Of course, having watched soap operas for most of my life, I’ve already eased my sadness by brainstorming ways for the writers to bring Paevey’s character back from the dead down the road, should the actor choose to return. (It’s simple, really. This entire string of events was merely staged, you see. Nathan’s just in hiding — the Witness Protection Program, or something similar — in order to protect his unborn child until the threat of evil fades. It’s been done before, I believe, so it’s within the realm of possibility.) It’s the only way I’ve been able to get through these scenes without bawling alongside his fictional family.

While viewers are aware that the given death isn’t real, the brain can’t seem to convince the heart that what’s depicted isn’t true. Because we can empathize by putting ourselves in their metaphorical shoes, we feel what the actors feel — we sob when they sob, we ache when they ache, we crumble when they crumble. Even though we know we can easily connect with the actor in question via social media, five seconds after they flatline, it’s hard not to mourn someone we invite into our home each day. It’s hard not to grieve the end of something familiar.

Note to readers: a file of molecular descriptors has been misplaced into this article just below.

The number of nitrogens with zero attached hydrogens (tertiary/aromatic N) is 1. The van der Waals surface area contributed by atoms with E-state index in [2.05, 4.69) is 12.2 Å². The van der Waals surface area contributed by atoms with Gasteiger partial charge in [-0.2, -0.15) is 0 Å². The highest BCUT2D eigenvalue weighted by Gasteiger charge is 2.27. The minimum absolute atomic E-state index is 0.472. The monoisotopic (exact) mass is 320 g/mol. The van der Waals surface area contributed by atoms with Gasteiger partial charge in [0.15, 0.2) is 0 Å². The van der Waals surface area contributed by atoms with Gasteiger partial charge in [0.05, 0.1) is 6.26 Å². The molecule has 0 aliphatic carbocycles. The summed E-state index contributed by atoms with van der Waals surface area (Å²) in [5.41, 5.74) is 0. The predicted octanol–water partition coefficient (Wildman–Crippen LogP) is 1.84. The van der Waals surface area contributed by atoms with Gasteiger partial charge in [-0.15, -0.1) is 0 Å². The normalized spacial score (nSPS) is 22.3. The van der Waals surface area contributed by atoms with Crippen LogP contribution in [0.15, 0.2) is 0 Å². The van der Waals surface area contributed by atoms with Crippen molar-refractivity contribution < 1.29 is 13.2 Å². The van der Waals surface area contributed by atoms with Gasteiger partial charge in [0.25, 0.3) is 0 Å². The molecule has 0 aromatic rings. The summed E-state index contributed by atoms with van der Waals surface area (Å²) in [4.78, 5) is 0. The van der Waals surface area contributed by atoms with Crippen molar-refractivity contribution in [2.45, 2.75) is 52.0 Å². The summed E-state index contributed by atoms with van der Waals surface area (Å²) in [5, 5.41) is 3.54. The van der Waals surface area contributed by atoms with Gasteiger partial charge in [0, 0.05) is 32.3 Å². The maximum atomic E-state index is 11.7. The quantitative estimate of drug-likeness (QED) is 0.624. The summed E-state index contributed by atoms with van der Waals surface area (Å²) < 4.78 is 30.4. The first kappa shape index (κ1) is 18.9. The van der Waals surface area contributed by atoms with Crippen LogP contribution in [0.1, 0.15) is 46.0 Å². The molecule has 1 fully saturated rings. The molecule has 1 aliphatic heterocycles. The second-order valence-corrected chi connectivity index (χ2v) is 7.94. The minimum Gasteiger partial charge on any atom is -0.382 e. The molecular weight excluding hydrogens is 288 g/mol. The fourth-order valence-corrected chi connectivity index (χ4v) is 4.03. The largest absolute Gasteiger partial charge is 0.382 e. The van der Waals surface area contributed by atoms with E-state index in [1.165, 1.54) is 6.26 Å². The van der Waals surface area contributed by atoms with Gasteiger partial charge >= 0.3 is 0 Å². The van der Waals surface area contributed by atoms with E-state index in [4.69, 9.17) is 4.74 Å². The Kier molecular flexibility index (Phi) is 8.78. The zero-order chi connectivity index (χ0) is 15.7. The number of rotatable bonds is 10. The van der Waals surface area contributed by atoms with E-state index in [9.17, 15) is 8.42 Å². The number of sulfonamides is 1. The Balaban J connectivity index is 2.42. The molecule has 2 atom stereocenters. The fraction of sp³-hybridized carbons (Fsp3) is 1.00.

Paevey’s character arrived in Port Charles just over four years ago, but the actor has left an indelible mark on the show in a relatively short period of time. Nathan’s one of the few characters in soap history who’s maintained their “good guy” vibe — even when he was being secretive, it was only in an effort to help his friend Amy (played by Risa Dorken) pay for her wounded brother’s medical bills upon his return from Iraq. It’s no wonder Paevey’s departure launched an endless stream of crying emojis all across social media. He was an instant favorite and, wherever the wind takes him, his devoted fans are sure to follow.

(This post originally appeared on Storia.)

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Here’s to Goodbye

Music evokes emotion, plain and simple. For that reason alone, I will never forgive Eve 6 or Vitamin C.

By the time I graduated eighth grade in the spring of 2001, “Here’s to the Night” and “Graduation (Friends Forever)“ were seasonal mainstays. (Honorable mentions go out to “Closing Time” by Semisonic and that so-called song about sunscreen all our parents were obsessed with, as they were both irritating in their own right.) You couldn’t turn on the radio without hearing one or more of these songs on the nightly Top Five countdown, and you couldn’t attend one single school dance or graduation party without finding clusters of sappy 13-year-olds singing along.